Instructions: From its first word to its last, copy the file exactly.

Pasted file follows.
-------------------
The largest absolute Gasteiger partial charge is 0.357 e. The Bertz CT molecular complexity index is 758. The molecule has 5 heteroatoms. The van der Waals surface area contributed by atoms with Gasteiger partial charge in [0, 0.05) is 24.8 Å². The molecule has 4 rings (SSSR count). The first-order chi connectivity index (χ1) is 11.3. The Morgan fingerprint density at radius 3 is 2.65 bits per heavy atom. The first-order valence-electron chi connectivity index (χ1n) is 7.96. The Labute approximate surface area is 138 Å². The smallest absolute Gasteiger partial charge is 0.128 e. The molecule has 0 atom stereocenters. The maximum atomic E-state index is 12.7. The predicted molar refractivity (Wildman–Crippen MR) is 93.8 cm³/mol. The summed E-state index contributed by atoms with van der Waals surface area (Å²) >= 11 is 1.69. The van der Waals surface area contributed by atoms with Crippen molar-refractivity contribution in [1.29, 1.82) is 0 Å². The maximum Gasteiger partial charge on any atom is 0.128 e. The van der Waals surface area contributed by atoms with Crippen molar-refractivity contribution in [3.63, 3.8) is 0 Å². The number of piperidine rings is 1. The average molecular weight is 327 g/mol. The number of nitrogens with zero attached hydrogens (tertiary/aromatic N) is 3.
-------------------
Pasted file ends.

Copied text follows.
The largest absolute Gasteiger partial charge is 0.357 e. The Bertz CT molecular complexity index is 758. The molecule has 5 heteroatoms. The van der Waals surface area contributed by atoms with Gasteiger partial charge in [0, 0.05) is 24.8 Å². The molecule has 4 rings (SSSR count). The first-order chi connectivity index (χ1) is 11.3. The Morgan fingerprint density at radius 3 is 2.65 bits per heavy atom. The first-order valence-electron chi connectivity index (χ1n) is 7.96. The Labute approximate surface area is 138 Å². The smallest absolute Gasteiger partial charge is 0.128 e. The molecule has 0 atom stereocenters. The maximum atomic E-state index is 12.7. The predicted molar refractivity (Wildman–Crippen MR) is 93.8 cm³/mol. The summed E-state index contributed by atoms with van der Waals surface area (Å²) >= 11 is 1.69. The van der Waals surface area contributed by atoms with Crippen molar-refractivity contribution in [1.29, 1.82) is 0 Å². The maximum Gasteiger partial charge on any atom is 0.128 e. The van der Waals surface area contributed by atoms with Crippen molar-refractivity contribution in [3.63, 3.8) is 0 Å². The number of piperidine rings is 1. The average molecular weight is 327 g/mol. The number of nitrogens with zero attached hydrogens (tertiary/aromatic N) is 3.